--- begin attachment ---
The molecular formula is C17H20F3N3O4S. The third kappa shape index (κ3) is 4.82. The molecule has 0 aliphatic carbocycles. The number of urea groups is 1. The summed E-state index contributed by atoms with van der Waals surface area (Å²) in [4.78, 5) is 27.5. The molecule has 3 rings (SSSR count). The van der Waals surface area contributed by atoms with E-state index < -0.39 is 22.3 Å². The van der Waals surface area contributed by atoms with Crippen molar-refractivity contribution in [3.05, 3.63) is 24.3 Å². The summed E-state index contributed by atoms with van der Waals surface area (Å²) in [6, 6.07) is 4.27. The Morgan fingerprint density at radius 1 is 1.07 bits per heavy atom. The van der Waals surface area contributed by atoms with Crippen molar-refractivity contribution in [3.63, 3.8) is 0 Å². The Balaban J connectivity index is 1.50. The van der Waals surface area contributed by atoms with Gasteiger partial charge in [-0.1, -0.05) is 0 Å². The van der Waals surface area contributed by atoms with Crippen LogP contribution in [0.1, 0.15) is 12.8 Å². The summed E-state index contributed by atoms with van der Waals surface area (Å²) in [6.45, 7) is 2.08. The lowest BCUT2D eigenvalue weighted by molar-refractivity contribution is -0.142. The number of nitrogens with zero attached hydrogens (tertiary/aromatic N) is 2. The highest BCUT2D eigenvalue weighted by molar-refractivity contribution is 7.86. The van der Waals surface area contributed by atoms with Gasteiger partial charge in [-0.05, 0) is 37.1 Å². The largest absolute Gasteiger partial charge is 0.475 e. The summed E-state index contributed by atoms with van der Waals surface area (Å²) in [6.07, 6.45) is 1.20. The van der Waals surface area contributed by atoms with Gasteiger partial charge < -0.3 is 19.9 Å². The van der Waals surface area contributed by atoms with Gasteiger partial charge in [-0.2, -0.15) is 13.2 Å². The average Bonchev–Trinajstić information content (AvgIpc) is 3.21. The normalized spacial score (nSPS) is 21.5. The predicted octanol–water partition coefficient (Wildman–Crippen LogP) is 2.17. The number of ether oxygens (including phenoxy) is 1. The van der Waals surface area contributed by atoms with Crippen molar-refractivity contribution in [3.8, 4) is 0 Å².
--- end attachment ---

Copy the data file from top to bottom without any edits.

The molecular formula is C17H20F3N3O4S. The third kappa shape index (κ3) is 4.82. The molecule has 0 aliphatic carbocycles. The number of urea groups is 1. The summed E-state index contributed by atoms with van der Waals surface area (Å²) in [4.78, 5) is 27.5. The molecule has 3 rings (SSSR count). The van der Waals surface area contributed by atoms with E-state index < -0.39 is 22.3 Å². The van der Waals surface area contributed by atoms with Crippen molar-refractivity contribution in [3.05, 3.63) is 24.3 Å². The summed E-state index contributed by atoms with van der Waals surface area (Å²) in [6, 6.07) is 4.27. The Morgan fingerprint density at radius 1 is 1.07 bits per heavy atom. The van der Waals surface area contributed by atoms with Crippen molar-refractivity contribution in [3.63, 3.8) is 0 Å². The Balaban J connectivity index is 1.50. The van der Waals surface area contributed by atoms with Gasteiger partial charge in [-0.1, -0.05) is 0 Å². The van der Waals surface area contributed by atoms with Crippen LogP contribution in [0.1, 0.15) is 12.8 Å². The summed E-state index contributed by atoms with van der Waals surface area (Å²) in [6.45, 7) is 2.08. The lowest BCUT2D eigenvalue weighted by molar-refractivity contribution is -0.142. The number of nitrogens with zero attached hydrogens (tertiary/aromatic N) is 2. The highest BCUT2D eigenvalue weighted by molar-refractivity contribution is 7.86. The van der Waals surface area contributed by atoms with Gasteiger partial charge in [-0.05, 0) is 37.1 Å². The largest absolute Gasteiger partial charge is 0.475 e. The summed E-state index contributed by atoms with van der Waals surface area (Å²) in [6.07, 6.45) is 1.20. The van der Waals surface area contributed by atoms with Gasteiger partial charge < -0.3 is 19.9 Å². The van der Waals surface area contributed by atoms with Gasteiger partial charge in [-0.2, -0.15) is 13.2 Å². The average Bonchev–Trinajstić information content (AvgIpc) is 3.21. The normalized spacial score (nSPS) is 21.5. The predicted octanol–water partition coefficient (Wildman–Crippen LogP) is 2.17. The number of ether oxygens (including phenoxy) is 1. The van der Waals surface area contributed by atoms with Crippen molar-refractivity contribution in [3.8, 4) is 0 Å².